I have been keeping an eye on eBay, when I get a chance, seeing what might be out there in the world of well-made "real world" clothing that is easily adaptable to Steampunk style. Over and over, the best I see are by Ann Taylor/LOFT. Just to prove my point, I have gathered some size 6 LOFT neo-Victorian jackets off of eBay today--a random selection of what you might expect to find in your size in any given week:
First of all, I must start with a jacket I own, and LOVE. The jacket has a lovely peplum shape in the back and subtly distressed texture at the collar and cuffs. The buttons are not steampunk but are innocuous enough, and there is equally subtle military detail on the shoulders. The jacket is also 3/4 sleeve length, which is my favorite--so perfect for multiple seasons, so practical for daily wear. It looks great with jeans and skirts. Did I mention I LOVE this jacket? I was thrilled to get mine in the store on clearance--now if you are a 6 regular you could have it for $18 and free shipping! (For the next 3 days that is. . . .)
I like the railroad engineer stripe on this jacket, and the stitching detail at the bottom. I even like the buttons, although swapping them out for something more Victorian would be a must if you wanted to translate this to SP.
This is more of an elegant evening jacket, but OH I can picture this with a long skirt gathered at the sides and some leather hip and/or bustier accessories. And jet Victorian earrings peeking out under upswept hair and one of those cute little veiled top hat fascinators. And maybe some colorful feathers. So much potential!
I guess I should just admit that I have a weakness for railroad/ticking stripes. But look at the lovely lavender interpretation here! Again, ideally I would swap out the buttons for something Victorian-esque, or at least a little distressed, in pewter tones perhaps, but these are also workable just as they are. This would be lovely with a tan or olive long skirt, white petticoat under, period-appropriate heeled leather boots. Like Katharine Hepburn in a steampunk version of The African Queen. . . .) The hat would have to be something much more sensible than what I envision for the last jacket. . . ohhhh, a little straw number with mosquito netting, or maybe a whimsical bird! Anyone else see it?
Pseudo-military, excellent beginning for a SP jacket. The buttons are not my favorite only because they are plain, and a glossy matte--but then again, I guess I can't picture at this moment what I would like better. If this jacket was 3/4 sleeve it would likely be in my closet by now. . .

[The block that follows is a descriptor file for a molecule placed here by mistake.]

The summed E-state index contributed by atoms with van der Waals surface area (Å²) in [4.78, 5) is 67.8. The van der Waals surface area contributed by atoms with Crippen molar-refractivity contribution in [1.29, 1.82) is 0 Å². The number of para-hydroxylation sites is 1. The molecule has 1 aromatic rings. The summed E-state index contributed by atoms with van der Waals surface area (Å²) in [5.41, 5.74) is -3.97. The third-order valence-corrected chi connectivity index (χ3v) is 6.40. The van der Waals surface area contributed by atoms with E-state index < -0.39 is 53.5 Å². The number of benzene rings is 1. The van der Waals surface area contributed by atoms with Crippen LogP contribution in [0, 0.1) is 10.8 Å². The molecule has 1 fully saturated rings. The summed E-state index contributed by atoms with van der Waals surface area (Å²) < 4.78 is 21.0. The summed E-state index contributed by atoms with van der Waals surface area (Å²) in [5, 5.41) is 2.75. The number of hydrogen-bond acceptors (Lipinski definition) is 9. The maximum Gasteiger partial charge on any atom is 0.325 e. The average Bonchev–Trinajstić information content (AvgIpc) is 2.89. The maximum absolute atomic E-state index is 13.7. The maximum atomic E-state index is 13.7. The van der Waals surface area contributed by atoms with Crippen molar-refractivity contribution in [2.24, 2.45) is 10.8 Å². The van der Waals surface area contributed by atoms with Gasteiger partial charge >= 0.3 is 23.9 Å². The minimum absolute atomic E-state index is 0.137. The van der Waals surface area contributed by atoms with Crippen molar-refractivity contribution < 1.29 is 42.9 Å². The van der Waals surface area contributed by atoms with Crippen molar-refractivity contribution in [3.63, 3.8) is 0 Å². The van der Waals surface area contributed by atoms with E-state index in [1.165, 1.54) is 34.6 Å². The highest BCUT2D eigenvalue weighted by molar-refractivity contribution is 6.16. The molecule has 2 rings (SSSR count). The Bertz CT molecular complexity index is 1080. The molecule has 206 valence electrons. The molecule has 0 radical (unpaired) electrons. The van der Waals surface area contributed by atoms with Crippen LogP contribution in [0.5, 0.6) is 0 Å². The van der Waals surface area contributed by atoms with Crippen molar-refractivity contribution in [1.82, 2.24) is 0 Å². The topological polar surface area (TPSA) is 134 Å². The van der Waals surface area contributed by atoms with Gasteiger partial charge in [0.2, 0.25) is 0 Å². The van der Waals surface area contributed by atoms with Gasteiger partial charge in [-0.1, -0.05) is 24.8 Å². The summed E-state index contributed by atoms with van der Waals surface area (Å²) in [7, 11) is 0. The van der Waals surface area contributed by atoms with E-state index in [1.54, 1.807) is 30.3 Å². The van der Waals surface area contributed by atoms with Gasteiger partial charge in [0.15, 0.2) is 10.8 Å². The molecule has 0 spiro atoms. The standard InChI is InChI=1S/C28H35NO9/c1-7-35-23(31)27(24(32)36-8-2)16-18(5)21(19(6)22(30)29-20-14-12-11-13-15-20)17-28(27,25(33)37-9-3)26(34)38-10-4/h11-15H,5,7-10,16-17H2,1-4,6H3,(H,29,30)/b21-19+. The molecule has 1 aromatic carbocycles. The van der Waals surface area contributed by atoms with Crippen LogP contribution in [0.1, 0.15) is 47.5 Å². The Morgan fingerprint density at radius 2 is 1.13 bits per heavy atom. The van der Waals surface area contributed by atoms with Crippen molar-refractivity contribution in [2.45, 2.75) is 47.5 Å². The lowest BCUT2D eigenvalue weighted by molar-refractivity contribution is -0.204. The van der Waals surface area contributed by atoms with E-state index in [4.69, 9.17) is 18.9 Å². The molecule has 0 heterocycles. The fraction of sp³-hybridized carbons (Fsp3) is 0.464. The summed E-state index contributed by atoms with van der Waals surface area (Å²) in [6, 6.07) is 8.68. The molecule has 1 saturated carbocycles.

And speaking of my closet, I just could not resist this one. Yes, there were three of them on eBay, and I made a reasonable offer on the cheapest and won--and it was NWT to boot! In my defense, I actually need a new winter jacket, and, well, I just could not get this one out of my mind. The three sellers describe this jacket as more of a brown with purple undertones than the plum it appears in the photos--which sounds perfect, since I am craving some color in my wardrobe, but still want a coat that will compliment the rest of my clothes. But just look at the texture on that jacket! And the closures!
This jacket is just too adorable. Oh, I love the shaped waist, the color, the fabric--the only thing I would want to steampunk up would be the buttons. I know, you all think I am way too hard on the buttons of these jackets. But sometimes a subtle detail like that is the one thing that will make a piece go from cute jacket to steampunk.
Do you have a jacket you love, or a designer who leans towards neo-Victorian/Steampunk? Please do let us know in the comments--I always like to know who to keep an eye on.
Wednesday, July 25
Monday, July 23
All I can say is. . . ew.
It's brown leather, and has buckles and straps and grommets. And yet, it just makes me cringe. I think the issue is three-fold: first, the lace style looks like it belongs on a hiking boot; second, that heel is just hideous; third, a different toe might have still pulled it all together, but this blandly contoured, uber-conservative toe does just the oppostive. I'm all for stylistic mash-ups and playful, creative design--but the various elements of any shoe have to work together overall, and these do not at all. It's not just that I don't like the heel, or the toe--none of the elements work together. Even that terrible "steampunk" hi-top-sneaker-boot in my last post demonstrates cohesion--it's clear the designer had a vision and ran with it. These. . . it looks like the designer saw what else was out there and wanted to make his own Steampunk book, but was told by his superior to go with the latest hot heel trend but yet keep it "sensible." Bleah.
Don't get me wrong--normally I'm a Madden fan (one of the best sources for vintage-esque heels out there), but these were one of the few truly terrible Steampunky boots out there.